Online casino bill assigned to Illinois gaming committee

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Lawmakers in Illinois are making another attempt to bring online casinos to the Land of Lincoln.

A piece of legislation that would authorize regulated iGaming in Illinois has been introduced in the state’s House. The bill, which was first filed in 2023, has now been assigned to the House’s Gaming Committee. House Bill 2239, sponsored by Rep. Edgar Gonzalez, Jr., proposes to create the Internet Gaming Act providing Illinois and its local governments with a new revenue stream.

In November 2023, gross gaming revenue for regulated iGaming markets in the U.S. reached $557.2 million.

HB 2239, which is being considered in 2024 due to Illinois having two-year legislative sessions, proposes to authorize regulated iGaming to operators who are awarded a license or service providers that have partnerships with a licensee. An operator that is granted a license after paying a $250,000 fee is permitted to offer up to three gaming skins. Those skins can remain active if operators dish out an additional $100,000 annually to maintain their license.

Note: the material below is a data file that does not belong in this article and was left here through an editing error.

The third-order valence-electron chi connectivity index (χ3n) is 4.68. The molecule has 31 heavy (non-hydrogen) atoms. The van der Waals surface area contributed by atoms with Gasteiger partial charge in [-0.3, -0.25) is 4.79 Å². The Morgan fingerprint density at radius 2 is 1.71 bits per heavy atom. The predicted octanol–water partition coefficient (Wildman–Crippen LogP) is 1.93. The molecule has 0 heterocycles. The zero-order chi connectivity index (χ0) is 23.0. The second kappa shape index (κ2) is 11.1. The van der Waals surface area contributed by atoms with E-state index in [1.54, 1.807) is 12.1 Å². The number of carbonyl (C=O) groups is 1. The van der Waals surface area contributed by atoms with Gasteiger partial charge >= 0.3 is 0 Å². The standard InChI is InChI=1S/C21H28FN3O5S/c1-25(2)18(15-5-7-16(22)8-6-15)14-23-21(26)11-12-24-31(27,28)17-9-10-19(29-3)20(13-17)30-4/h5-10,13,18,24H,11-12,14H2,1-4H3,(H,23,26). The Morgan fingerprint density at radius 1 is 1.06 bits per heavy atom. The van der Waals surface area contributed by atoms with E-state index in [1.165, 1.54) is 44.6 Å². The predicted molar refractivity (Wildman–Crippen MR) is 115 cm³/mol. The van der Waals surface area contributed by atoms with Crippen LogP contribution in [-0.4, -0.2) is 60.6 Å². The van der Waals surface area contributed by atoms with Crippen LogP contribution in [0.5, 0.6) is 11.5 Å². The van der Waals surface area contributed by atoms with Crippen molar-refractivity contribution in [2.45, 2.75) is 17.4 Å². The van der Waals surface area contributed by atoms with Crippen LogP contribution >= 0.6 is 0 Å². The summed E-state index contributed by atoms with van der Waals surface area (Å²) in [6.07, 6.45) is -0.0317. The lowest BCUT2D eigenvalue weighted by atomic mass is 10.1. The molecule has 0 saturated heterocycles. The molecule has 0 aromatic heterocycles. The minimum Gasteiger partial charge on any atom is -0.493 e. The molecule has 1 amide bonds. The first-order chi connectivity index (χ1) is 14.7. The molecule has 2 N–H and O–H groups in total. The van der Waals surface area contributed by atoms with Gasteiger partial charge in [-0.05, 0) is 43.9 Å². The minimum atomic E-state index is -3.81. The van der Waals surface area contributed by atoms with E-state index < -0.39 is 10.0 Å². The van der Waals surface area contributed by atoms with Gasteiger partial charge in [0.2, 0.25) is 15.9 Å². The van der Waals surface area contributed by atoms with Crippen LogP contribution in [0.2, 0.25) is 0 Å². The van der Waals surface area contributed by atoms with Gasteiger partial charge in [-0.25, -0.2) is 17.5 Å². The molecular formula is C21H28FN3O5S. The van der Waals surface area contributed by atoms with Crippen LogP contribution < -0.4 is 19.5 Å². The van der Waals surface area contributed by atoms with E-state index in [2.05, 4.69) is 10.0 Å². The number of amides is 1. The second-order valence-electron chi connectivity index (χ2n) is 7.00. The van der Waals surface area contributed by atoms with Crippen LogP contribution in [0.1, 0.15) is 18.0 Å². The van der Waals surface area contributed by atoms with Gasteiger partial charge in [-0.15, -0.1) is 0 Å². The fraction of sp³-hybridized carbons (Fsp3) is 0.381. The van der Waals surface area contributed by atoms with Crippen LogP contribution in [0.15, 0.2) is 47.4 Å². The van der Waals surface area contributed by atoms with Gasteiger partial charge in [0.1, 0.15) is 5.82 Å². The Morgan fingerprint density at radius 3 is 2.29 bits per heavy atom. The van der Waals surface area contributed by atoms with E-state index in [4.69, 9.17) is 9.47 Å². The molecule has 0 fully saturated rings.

Persons 21 or older are permitted to wager in Illinois under HB 2239 with a 15% privilege tax imposed on bets. Tax revenue from iGaming is to be allocated toward the Illinois Gaming Fund.

The bill also includes steps to ensure responsible gambling by Illinois residents. Operators in the state are required to include signage on their platforms that provide gambling problem services.

Previous attempts to authorize iGaming

HB 2239 adds to a growing list of iGaming-related bills proposed in Illinois.

Last month, Senate Bill 1656 was re-assigned to the House’s Executive Committee after first being introduced in February 2023. SB 1656, introduced by Sen. Cristina Castro, takes a similar approach to previously proposed bills. The piece of legislation would allow Illinois casinos and racetracks to have up to three skins on a single online gaming license, which also costs $250,000.

The bill deploys a 15% tax rate on adjusted gross revenue with promotional credit deductions for operators. SB 1656 calls for a mandatory self-exclusion list that operators must adhere to. Operators are also required to display responsible gambling language on their platforms.

SB 1656 followed a previous failed effort by Castro in 2021 to bring iGaming to Illinois.